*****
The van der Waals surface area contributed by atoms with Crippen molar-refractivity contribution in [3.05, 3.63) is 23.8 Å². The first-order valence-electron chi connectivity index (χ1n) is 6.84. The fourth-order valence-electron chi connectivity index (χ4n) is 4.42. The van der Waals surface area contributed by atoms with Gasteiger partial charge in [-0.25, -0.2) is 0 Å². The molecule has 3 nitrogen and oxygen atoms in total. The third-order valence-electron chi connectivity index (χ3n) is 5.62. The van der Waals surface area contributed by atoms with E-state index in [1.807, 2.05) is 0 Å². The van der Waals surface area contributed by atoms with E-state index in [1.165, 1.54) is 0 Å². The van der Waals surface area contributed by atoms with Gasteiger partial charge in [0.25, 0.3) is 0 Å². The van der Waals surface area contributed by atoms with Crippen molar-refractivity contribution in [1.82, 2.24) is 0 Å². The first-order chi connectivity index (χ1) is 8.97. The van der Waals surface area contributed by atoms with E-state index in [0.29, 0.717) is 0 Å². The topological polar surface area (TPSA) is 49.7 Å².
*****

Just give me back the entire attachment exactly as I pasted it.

The van der Waals surface area contributed by atoms with Crippen molar-refractivity contribution in [3.05, 3.63) is 23.8 Å². The first-order valence-electron chi connectivity index (χ1n) is 6.84. The fourth-order valence-electron chi connectivity index (χ4n) is 4.42. The van der Waals surface area contributed by atoms with Gasteiger partial charge in [-0.25, -0.2) is 0 Å². The molecule has 3 nitrogen and oxygen atoms in total. The third-order valence-electron chi connectivity index (χ3n) is 5.62. The van der Waals surface area contributed by atoms with E-state index in [1.807, 2.05) is 0 Å². The van der Waals surface area contributed by atoms with E-state index in [1.165, 1.54) is 0 Å². The van der Waals surface area contributed by atoms with Gasteiger partial charge in [0.25, 0.3) is 0 Å². The van der Waals surface area contributed by atoms with Crippen molar-refractivity contribution in [1.82, 2.24) is 0 Å². The first-order chi connectivity index (χ1) is 8.97. The van der Waals surface area contributed by atoms with E-state index in [0.29, 0.717) is 0 Å². The topological polar surface area (TPSA) is 49.7 Å².